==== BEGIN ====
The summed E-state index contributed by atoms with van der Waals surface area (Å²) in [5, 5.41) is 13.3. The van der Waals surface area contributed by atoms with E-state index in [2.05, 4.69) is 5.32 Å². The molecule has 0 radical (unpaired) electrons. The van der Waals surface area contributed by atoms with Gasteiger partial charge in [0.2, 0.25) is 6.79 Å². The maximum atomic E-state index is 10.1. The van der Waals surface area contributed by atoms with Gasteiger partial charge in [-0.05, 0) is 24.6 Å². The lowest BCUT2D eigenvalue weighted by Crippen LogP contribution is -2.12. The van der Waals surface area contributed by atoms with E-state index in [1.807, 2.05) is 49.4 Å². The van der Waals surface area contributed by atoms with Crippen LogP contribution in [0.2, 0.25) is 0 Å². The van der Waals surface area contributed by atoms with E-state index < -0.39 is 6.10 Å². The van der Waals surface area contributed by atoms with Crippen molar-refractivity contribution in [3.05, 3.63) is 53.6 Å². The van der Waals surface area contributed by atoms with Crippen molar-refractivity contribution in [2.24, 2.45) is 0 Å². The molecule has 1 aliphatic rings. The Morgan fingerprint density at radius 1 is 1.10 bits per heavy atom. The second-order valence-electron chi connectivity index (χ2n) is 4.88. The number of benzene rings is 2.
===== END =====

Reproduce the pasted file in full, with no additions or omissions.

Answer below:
The summed E-state index contributed by atoms with van der Waals surface area (Å²) in [5, 5.41) is 13.3. The van der Waals surface area contributed by atoms with E-state index in [2.05, 4.69) is 5.32 Å². The molecule has 0 radical (unpaired) electrons. The van der Waals surface area contributed by atoms with Gasteiger partial charge in [0.2, 0.25) is 6.79 Å². The maximum atomic E-state index is 10.1. The van der Waals surface area contributed by atoms with Gasteiger partial charge in [-0.05, 0) is 24.6 Å². The lowest BCUT2D eigenvalue weighted by Crippen LogP contribution is -2.12. The van der Waals surface area contributed by atoms with E-state index in [1.807, 2.05) is 49.4 Å². The van der Waals surface area contributed by atoms with Crippen LogP contribution in [0.2, 0.25) is 0 Å². The van der Waals surface area contributed by atoms with E-state index < -0.39 is 6.10 Å². The van der Waals surface area contributed by atoms with Crippen molar-refractivity contribution in [3.05, 3.63) is 53.6 Å². The van der Waals surface area contributed by atoms with Crippen molar-refractivity contribution in [2.24, 2.45) is 0 Å². The molecule has 1 aliphatic rings. The Morgan fingerprint density at radius 1 is 1.10 bits per heavy atom. The second-order valence-electron chi connectivity index (χ2n) is 4.88. The number of benzene rings is 2.